Stunning Palette of Canyonlands National Park

 

 

Stunning Palette of Canyonlands National Park a Photographic Dream

 

 

Stunning Palette of Canyonlands National Park, Monet, Gauguin, And, yes, Vincent van Gogh. Upon visiting Canyonlands National Park, it won’t be difficult to envision these three ‘masters’ who loved color—creating works that went from the cool blues of the sky and ocean to the fiery red and orange of the sun—sitting in this locale and painting so furiously that their arms fell off.

 

No, this is not an exaggeration. At the heart of Utah’s high desert rests Canyonlands National Park, which boasts almost 338,000 acres that Mother Nature is responsible for ‘painting’. The landscape is rugged, yet sculpted; layers of stone and rock have become buttes, spires, arches, and some of the most colorful canyons in the entire world. Which is exactly why all lovers of the Great Outdoors need to view Canyonlands with their own eyes.

 

Not only is this a fun trip, but there’s always a sense of adventure – even a twinge of danger – as you explore carved-out canyons, sheer drop-offs, and barely-wide-enough-to-get-through paths that were formed between the red rock. Etched into Utah, this is also a spot where people who love the water can come and enjoy themselves. In fact, it is the Green and Colorado Rivers trisecting the Plateau that separated Canyonlands into four distinct areas.

 

Though they appear close on a map, there are no roads that directly link the four quadrants, and there are very few places to cross the rivers. But once your map is created, there will not be one of the four you’ll want to miss out on.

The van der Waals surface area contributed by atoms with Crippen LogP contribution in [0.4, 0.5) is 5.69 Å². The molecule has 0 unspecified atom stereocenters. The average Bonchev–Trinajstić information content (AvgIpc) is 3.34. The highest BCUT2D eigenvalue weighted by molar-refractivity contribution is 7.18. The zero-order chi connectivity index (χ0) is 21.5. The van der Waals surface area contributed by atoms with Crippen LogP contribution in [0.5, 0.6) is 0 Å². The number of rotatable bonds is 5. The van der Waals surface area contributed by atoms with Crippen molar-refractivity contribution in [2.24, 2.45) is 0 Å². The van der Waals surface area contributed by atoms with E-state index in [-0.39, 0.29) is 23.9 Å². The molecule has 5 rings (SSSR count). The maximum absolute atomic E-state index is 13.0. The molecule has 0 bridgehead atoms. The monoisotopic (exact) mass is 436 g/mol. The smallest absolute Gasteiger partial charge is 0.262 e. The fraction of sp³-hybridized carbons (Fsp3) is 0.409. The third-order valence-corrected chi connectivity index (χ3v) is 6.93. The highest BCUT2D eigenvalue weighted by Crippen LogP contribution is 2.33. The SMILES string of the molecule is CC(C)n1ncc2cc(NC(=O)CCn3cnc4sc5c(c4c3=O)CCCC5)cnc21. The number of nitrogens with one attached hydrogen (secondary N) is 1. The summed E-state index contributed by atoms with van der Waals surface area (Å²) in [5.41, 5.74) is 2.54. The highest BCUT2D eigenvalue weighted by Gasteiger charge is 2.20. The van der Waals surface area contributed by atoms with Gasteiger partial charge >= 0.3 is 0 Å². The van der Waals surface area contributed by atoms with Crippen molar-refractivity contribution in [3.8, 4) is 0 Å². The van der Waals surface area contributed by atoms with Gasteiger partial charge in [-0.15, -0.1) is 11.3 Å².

Island in the Sky bears the mesas that have been seen in movies, written about in books, and beloved by visitors. Looking like a mountain range cut by a sword, from Arthurian legend, perhaps, this area provides expansive views from many overlooks set along the scenic drive. Here, you can go on several hiking trails and also enjoy a four-wheel-drive excursion on the White Rim Road.

 

The second area of Canyonlands is referred to as The Maze. Like the popular book, this area is the least accessible; rarely do visitors spend less than three days in ‘The Maze’. The wildness, the remote landscape, and the fact that there are no amenities such as food, water or gasoline, could be seen as downsides. However, those who pride themselves on being self-sufficient will be able to take in some of the most stunning attractions in America. From the Land of Standing Rocks to the Golden Stairs; from the Orange Cliffs to the Maze Overlook, there are sites here that defy imagination.

 

The third area to visit forms the southeastern portion of Canyonlands National Park and the color palette is outstanding. In The Needles, hundreds of multi-colored spires of sandstone decorate the desert floor. Canyons, natural arches, and sheer-walled cliffs also add to the rugged landscape. If into your 4X4, some of the most challenging jeep trails can be found here. If you wish to strap the backpack on instead, lengthy hikes will bring you to popular locales, like Cave Spring, Confluence Overlook and Elephant Hill. Newspaper Rock is also there; covered with etchings left behind by various prehistoric cultures, it’s one of the many Utah State Historic Monuments you’ll find.

 

The final area is referred to as The Rivers, and for good reason. Here you can enjoy flatwater trips on the Green or Colorado River, and be thrilled by a whitewater adventure in Cataract Canyon. To experience this locale, you will usually spend two or more days boating and be inspired by the two large canyons created by these rivers as they wove their way through the Colorado Plateau.

 

Whether it be historic sites, breathtaking adventure, or hiking in this vast array of color, Canyonlands National Park is most definitely a trip you do not want to miss.

 

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